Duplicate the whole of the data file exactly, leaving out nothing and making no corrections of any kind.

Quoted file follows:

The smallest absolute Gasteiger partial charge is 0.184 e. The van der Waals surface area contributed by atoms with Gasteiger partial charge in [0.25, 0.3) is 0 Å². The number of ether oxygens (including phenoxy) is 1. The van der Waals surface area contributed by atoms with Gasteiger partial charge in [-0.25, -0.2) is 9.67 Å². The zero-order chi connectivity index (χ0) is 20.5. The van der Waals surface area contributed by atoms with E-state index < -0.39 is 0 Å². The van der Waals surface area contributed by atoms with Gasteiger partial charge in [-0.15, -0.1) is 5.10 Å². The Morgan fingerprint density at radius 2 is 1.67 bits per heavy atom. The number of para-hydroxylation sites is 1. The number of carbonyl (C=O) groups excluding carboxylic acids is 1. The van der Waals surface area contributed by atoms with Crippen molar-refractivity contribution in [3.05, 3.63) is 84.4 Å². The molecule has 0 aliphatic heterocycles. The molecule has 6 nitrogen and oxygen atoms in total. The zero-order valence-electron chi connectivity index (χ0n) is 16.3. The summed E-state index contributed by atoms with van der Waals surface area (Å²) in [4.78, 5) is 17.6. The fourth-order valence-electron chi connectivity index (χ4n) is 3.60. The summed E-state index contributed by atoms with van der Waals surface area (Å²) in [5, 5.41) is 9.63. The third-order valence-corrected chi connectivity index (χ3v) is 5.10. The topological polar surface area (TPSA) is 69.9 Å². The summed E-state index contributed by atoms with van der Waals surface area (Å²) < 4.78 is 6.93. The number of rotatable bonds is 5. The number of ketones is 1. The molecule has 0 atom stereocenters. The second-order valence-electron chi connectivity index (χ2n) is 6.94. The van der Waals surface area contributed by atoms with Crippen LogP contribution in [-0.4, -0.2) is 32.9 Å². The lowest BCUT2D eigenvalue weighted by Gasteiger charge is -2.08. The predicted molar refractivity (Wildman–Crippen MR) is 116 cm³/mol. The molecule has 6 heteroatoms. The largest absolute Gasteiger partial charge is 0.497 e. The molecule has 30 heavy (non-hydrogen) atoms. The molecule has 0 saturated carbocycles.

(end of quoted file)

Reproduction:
The smallest absolute Gasteiger partial charge is 0.184 e. The van der Waals surface area contributed by atoms with Gasteiger partial charge in [0.25, 0.3) is 0 Å². The number of ether oxygens (including phenoxy) is 1. The van der Waals surface area contributed by atoms with Gasteiger partial charge in [-0.25, -0.2) is 9.67 Å². The zero-order chi connectivity index (χ0) is 20.5. The van der Waals surface area contributed by atoms with E-state index < -0.39 is 0 Å². The van der Waals surface area contributed by atoms with Gasteiger partial charge in [-0.15, -0.1) is 5.10 Å². The Morgan fingerprint density at radius 2 is 1.67 bits per heavy atom. The number of para-hydroxylation sites is 1. The number of carbonyl (C=O) groups excluding carboxylic acids is 1. The van der Waals surface area contributed by atoms with Crippen molar-refractivity contribution in [3.05, 3.63) is 84.4 Å². The molecule has 0 aliphatic heterocycles. The molecule has 6 nitrogen and oxygen atoms in total. The zero-order valence-electron chi connectivity index (χ0n) is 16.3. The summed E-state index contributed by atoms with van der Waals surface area (Å²) in [4.78, 5) is 17.6. The fourth-order valence-electron chi connectivity index (χ4n) is 3.60. The summed E-state index contributed by atoms with van der Waals surface area (Å²) in [5, 5.41) is 9.63. The third-order valence-corrected chi connectivity index (χ3v) is 5.10. The topological polar surface area (TPSA) is 69.9 Å². The summed E-state index contributed by atoms with van der Waals surface area (Å²) < 4.78 is 6.93. The number of rotatable bonds is 5. The number of ketones is 1. The molecule has 0 atom stereocenters. The second-order valence-electron chi connectivity index (χ2n) is 6.94. The van der Waals surface area contributed by atoms with Crippen LogP contribution in [-0.4, -0.2) is 32.9 Å². The lowest BCUT2D eigenvalue weighted by Gasteiger charge is -2.08. The predicted molar refractivity (Wildman–Crippen MR) is 116 cm³/mol. The molecule has 6 heteroatoms. The largest absolute Gasteiger partial charge is 0.497 e. The molecule has 30 heavy (non-hydrogen) atoms. The molecule has 0 saturated carbocycles.